At a recent holiday gathering, one of the things that came up over cocktails was Superstorm Sandy and two of the proposals to protect us from the next such storm. Both call for adding landfill in the East River near the South Street Seaport. One plan—called “Seaport City”—proposes building housing and new parks. The other—known as “The Big U”—involves digging a tunnel beneath the landfill and sending a portion of the FDR Drive underground.
The proposals come from serious planners and post-Sandy studies. Seaport City emerged from Mayor Michael Bloomberg’s post-hurricane revision of his PlaNYC long-term sustainability plan. The Big U was a winner of a design competition—sponsored by the Federal Department of Housing and Urban Development called Rebuild by Design—seeking proposals to protect the region. Both studies noted that one of the areas least affected by Hurricane Sandy was Battery Park City, largely because it is built on landfill that helped keep back the surging waters.
That’s when one of the older guests said, “That sounds like another Westway with all that landfill!”
“Westway?” asked one of the younger guests. “What’s Westway?”
The questions from the 20- and 30-somethings at a Chelsea holiday party listening in on their parents’ conversation were not surprising. The battles over Westway were over when they were born, and none of their contemporaries have ever tweeted or shared a post about this footnote in New York City history. But as we shared perceptions of the project’s design, community battles and the lawsuit that sealed its fate almost 30 years ago, we suddenly realized that we may have come full circle. The high-rise real estate development that was feared for Manhattan’s west side is a reality. And a highway tunneling through landfill—a key Westway component—is the preferred solution for protecting lower Manhattan’s East River shore from the next Sandy-sized hurricane.
As happened with Westway, battle clouds over the proposals are now gathering. But before we examine the current issues, a bit of historical perspective–indeed, perhaps revisionism–is in order.
Westway was a highway-cum-real estate development project envisioned by Governor Nelson Rockefeller for Manhattan’s lower west side. In the 1970’s, the area was lined with dozens of ship piers—most of them abandoned or decaying. The last of the transatlantic ocean liners were being displaced by 747’s, and the cruise industry was tiny. Newly containerized cargo ships needed large spaces for staging, loading and unloading, so New York’s port activity had shifted to Elizabeth and Newark, New Jersey.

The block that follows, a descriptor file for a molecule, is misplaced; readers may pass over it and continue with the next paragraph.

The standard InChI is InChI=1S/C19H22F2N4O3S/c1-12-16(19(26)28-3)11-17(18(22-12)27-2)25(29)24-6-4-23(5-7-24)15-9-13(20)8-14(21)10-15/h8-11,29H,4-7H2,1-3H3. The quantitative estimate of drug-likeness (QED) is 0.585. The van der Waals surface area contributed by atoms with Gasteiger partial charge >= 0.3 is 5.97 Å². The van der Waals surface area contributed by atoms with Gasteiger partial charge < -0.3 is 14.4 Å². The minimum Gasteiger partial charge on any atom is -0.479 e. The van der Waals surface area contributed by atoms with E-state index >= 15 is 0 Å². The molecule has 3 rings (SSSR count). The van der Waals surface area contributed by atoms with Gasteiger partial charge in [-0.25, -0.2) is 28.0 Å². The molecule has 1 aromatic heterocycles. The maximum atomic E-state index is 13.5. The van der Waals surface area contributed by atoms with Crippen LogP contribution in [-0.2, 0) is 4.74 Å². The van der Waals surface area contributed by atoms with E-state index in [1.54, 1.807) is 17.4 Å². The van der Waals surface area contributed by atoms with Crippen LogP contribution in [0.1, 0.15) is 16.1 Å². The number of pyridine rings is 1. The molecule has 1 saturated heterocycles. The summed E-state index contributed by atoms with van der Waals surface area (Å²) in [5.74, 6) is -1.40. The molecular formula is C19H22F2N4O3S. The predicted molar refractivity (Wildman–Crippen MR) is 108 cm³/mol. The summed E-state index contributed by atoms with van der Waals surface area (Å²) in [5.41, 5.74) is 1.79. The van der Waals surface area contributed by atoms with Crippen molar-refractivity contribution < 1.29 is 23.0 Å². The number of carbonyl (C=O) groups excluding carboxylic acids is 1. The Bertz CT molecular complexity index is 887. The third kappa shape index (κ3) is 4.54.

Similarly, small-scale manufacturing, which had been an economic driver of the city for more than a hundred years, shrank. Between 1947 and 1980, more than half of New York City’s manufacturing jobs disappeared—falling from 1,047,000 to less than 499,000.
As the manufacturing base was falling apart, so was much of New York’s infrastructure. Maintenance on the subway system that had been deferred in the 1960’s was taking its toll: many subway cars were disabled and most were covered in graffiti. Tracks were so bad that there were hundreds of “red flag” zones in which subway trains had to slow to 10 mph or less.
Highways were no better. Perhaps the most notorious image of the city’s collapsing infrastructure occurred on December 15, 1973, when a 60-foot section of the West Side Highway collapsed under the weight of a dump truck carrying asphalt for the highway’s repair. Neither the truck driver nor the driver of a passenger car that also fell the 20 feet to West Street below were injured. But the antiquated six lane highway, built between 1929 and 1948 as part of Robert Moses’ parkway system, was at last shut down.
The structure’s collapse—along with serious traffic problems all along the west side of Manhattan—gave new impetus to a project that had been developed by Governor Rockefeller’s Urban Development Corporation. Quickly tabbed Westway, the project called for an underground highway that would run some four miles from the Battery to 42nd street. The highway would tunnel through landfill to be dumped into the Hudson River to replace the dilapidated and abandoned ship piers that dominated the West Side. A platform would be built atop the landfill as a site for both parks and commercial/residential real estate development. Significantly, 90% of the cost would be picked up by the federal government—specifically, the Federal Highway Administration—because the underground road would be designated an interstate highway. The remaining 10% of the estimated $1 billion cost would be paid for by the state.